When the first World AIDS Day took place on December 1, 1988, the virus had already started to strip America of some of its most vital gay artists, leading urban capitals like Los Angeles to lose many of their most active citizens, activists, bars, bathhouses, and vibrant subcultures in a matter of years. Today, the virus is still a threat to be reckoned with. In L.A., however, with the introduction of preventative treatments like PrEP, the possibility of an HIV-Zero future doesn’t seem so far away.
No matter how far we’ve come, we can’t forget the sweeping changes enacted by gay culture’s first, chaotic reckoning with the disease in the 1980s. By the time of the inaugural celebration, AIDS panic was in full swing, having taken the lives of cultural icons like Rock Hudson, Michel Foucault, and Liberace. In the years to come, it would end the lives of artists and activists like Keith Haring, Alvin Ailey, Howard Ashman, and Lou Sullivan, men whose work re-shaped the notion of gay identity and culture for decades after their deaths. In 1985, after her close friend Rock Hudson was diagnosed as HIV positive, Elizabeth Taylor got involved with AIDS Project Los Angeles to raise awareness and funds to fight the disease. By 1988, it had become clear that the disease wasn’t just wiping out friends, community leaders, and lovers. It was wiping out an entire urban culture that wasn’t soon to return, leading Fran Lebowitz to write in a 1987 piece for the New York Times entitled “The Impact of AIDS on the Artistic Community:”
“The Impact of AIDS on the Artistic Community is that when a 36-year-old writer is asked on a network news show about the Impact of AIDS on the Artistic Community particularly in regard to the Well-Known Preponderance of Homosexuals in the Arts she replies that if you removed all of the homosexuals and homosexual influence from what is generally regarded as American culture you would be pretty much left with “Let’s Make a Deal.”
She wasn’t far off. Today, it’s clear how much those early victims of the AIDS virus contributed to American culture, from art to film to academia, medicine, and the social sciences. That’s why, each year since 1988, the L.A. community, along with the rest of the world, observes December 1 as a day to remember and honor the many lives lost since the start of the crisis, as well as to double down on efforts to end the disease entirely. When it comes to AIDS awareness and activism, perhaps no group of activists has been as dedicated to stopping the virus in its tracks as L.A.’s West Hollywood community, where, along with the queer community of San Francisco in the 1970s and ‘80s, the seeds of the gay movement were first sown. While AIDS activist group ACT UP was getting off its feet in New York City, the citizens of West Hollywood were taking to the streets with APLA to raise awareness. A young medical researcher at the UCLA Medical Center named Michael Gottlieb, along with his out gay colleague Joel Weisman, founded APLA in 1982. By 1985, L.A. citizens held a march in West Hollywood under the banner of APLA, the same year that Elizabeth Taylor’s AIDS foundation was getting started. West Hollywood and the broader Hollywood community continued to spread the message with growing passion each year. On December 4, 1987, ACT-UP L.A. was born. A year later, the first official World AIDS Day celebrations were held in the newly-official City of West Hollywood. In 1989, ACT-UP L.A. protesters had stopped traffic on Santa Monica Boulevard in response to the passing of the homophobic “Communicable Diseases Act,” or Prop 96, which forced individuals to be tested for HIV without their consent. That same year, according to writer David Lacaillade:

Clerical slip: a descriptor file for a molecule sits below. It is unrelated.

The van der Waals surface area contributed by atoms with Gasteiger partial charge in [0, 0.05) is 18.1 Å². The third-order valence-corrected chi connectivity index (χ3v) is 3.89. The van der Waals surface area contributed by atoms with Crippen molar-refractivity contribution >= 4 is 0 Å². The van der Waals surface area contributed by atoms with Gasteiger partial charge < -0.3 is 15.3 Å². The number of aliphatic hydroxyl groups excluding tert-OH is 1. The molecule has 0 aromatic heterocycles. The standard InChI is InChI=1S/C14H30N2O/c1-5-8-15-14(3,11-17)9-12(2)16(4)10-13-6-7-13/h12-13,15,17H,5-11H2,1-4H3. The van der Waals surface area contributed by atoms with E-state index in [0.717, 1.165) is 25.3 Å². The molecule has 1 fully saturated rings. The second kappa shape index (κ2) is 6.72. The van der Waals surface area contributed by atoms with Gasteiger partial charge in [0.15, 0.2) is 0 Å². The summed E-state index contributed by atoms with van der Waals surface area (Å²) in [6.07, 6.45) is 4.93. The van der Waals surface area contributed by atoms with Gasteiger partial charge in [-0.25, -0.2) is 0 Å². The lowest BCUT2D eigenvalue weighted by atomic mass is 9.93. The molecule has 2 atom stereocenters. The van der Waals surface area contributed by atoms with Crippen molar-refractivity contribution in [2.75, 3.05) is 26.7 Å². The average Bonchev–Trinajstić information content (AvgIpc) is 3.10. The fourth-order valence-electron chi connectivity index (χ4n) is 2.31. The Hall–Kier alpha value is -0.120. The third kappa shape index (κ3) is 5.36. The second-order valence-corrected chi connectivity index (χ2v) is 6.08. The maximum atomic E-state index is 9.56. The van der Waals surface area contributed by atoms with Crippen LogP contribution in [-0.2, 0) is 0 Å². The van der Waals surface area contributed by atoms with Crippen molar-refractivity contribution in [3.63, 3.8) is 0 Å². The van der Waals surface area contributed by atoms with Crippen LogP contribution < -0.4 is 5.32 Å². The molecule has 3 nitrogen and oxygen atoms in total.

“In early 1989, ACT UP/LA conducted a week-long vigil, complete with tents and a soup kitchen, outside the Los Angeles County Hospital. This action launched a sustained campaign lasting all spring and included a disruption of a Los Angeles County Board of Supervisors meeting that resulted in fifteen arrests. Soon after, Los Angeles County acceded to the central demand for the creation of a dedicated AIDS unit at the hospital, and in September 1989 a 20-bed unit was opened.”
Needless to say, L.A.’s queer community is no stranger to a good fight, especially in the face of crisis.
This year’s celebration, the first to be held in Trump’s America, will be no less radical or crucial to L.A. queer history. West Hollywood is putting out all the stops for the 2017 World AIDS day celebrations, starting with a march and candlelight vigil in the center of town. Afterwards, the Paul Starke Warrior Awards program honoring individuals who provide services to people living with HIV/AIDS will be held, featuring guest speaker and LGBTQ+ advocate Laurie McBride, who formerly held the role of California Assistant Secretary of State. On WeHoTV, starting at 12:01 a.m., an art piece called AIDSWatch will be televised across local T.V. screens. Legendary gay activist Cleve Jones’ the NAMES Project AIDS Memorial Quilt will also be on display at City Hall. According to a press release, since its first National Mall display in October of 1987, “the quilt has since grown from 1,920 panels to more than 48,000, and has not been displayed in its entirety since October 1996.”
The official theme of the day is “Increasing Impact through Transparency, Accountability, and Partnerships,” and the celebrations will bring together activists, artists, and WeHo citizens who are dedicated to making sure this remarkable part of history is never forgotten.